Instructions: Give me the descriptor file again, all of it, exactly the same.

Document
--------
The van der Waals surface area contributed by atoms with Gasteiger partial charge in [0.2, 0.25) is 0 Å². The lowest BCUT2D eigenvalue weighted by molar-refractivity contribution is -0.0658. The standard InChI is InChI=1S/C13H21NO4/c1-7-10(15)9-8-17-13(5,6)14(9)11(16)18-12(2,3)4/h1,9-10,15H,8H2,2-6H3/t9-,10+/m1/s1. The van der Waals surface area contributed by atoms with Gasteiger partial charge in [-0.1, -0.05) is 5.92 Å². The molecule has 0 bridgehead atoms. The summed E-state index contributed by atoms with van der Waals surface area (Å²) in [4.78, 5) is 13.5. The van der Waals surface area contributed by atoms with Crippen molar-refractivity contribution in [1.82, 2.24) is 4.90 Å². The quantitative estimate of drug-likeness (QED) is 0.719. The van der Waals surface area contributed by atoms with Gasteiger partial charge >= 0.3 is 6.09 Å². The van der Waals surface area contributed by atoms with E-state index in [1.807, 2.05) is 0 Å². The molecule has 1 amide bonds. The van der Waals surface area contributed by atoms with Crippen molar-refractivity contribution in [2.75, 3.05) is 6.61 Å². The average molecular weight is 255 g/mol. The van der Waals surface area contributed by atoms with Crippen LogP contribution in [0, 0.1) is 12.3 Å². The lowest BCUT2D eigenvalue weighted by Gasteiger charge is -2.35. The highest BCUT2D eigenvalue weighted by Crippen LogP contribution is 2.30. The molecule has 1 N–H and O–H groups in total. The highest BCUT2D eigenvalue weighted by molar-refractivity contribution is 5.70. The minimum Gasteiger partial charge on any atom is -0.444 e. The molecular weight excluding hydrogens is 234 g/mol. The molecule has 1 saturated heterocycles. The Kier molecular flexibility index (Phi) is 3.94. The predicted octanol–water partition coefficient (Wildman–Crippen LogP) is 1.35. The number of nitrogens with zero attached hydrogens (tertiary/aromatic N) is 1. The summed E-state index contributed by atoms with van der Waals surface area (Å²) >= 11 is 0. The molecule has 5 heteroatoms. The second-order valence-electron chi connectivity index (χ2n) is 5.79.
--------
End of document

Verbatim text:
The van der Waals surface area contributed by atoms with Gasteiger partial charge in [0.2, 0.25) is 0 Å². The lowest BCUT2D eigenvalue weighted by molar-refractivity contribution is -0.0658. The standard InChI is InChI=1S/C13H21NO4/c1-7-10(15)9-8-17-13(5,6)14(9)11(16)18-12(2,3)4/h1,9-10,15H,8H2,2-6H3/t9-,10+/m1/s1. The van der Waals surface area contributed by atoms with Gasteiger partial charge in [-0.1, -0.05) is 5.92 Å². The molecule has 0 bridgehead atoms. The summed E-state index contributed by atoms with van der Waals surface area (Å²) in [4.78, 5) is 13.5. The van der Waals surface area contributed by atoms with Crippen molar-refractivity contribution in [1.82, 2.24) is 4.90 Å². The quantitative estimate of drug-likeness (QED) is 0.719. The van der Waals surface area contributed by atoms with Gasteiger partial charge >= 0.3 is 6.09 Å². The van der Waals surface area contributed by atoms with E-state index in [1.807, 2.05) is 0 Å². The molecule has 1 amide bonds. The van der Waals surface area contributed by atoms with Crippen molar-refractivity contribution in [2.75, 3.05) is 6.61 Å². The average molecular weight is 255 g/mol. The van der Waals surface area contributed by atoms with Crippen LogP contribution in [0, 0.1) is 12.3 Å². The lowest BCUT2D eigenvalue weighted by Gasteiger charge is -2.35. The highest BCUT2D eigenvalue weighted by Crippen LogP contribution is 2.30. The molecule has 1 N–H and O–H groups in total. The highest BCUT2D eigenvalue weighted by molar-refractivity contribution is 5.70. The minimum Gasteiger partial charge on any atom is -0.444 e. The molecular weight excluding hydrogens is 234 g/mol. The molecule has 1 saturated heterocycles. The Kier molecular flexibility index (Phi) is 3.94. The predicted octanol–water partition coefficient (Wildman–Crippen LogP) is 1.35. The number of nitrogens with zero attached hydrogens (tertiary/aromatic N) is 1. The summed E-state index contributed by atoms with van der Waals surface area (Å²) >= 11 is 0. The molecule has 5 heteroatoms. The second-order valence-electron chi connectivity index (χ2n) is 5.79.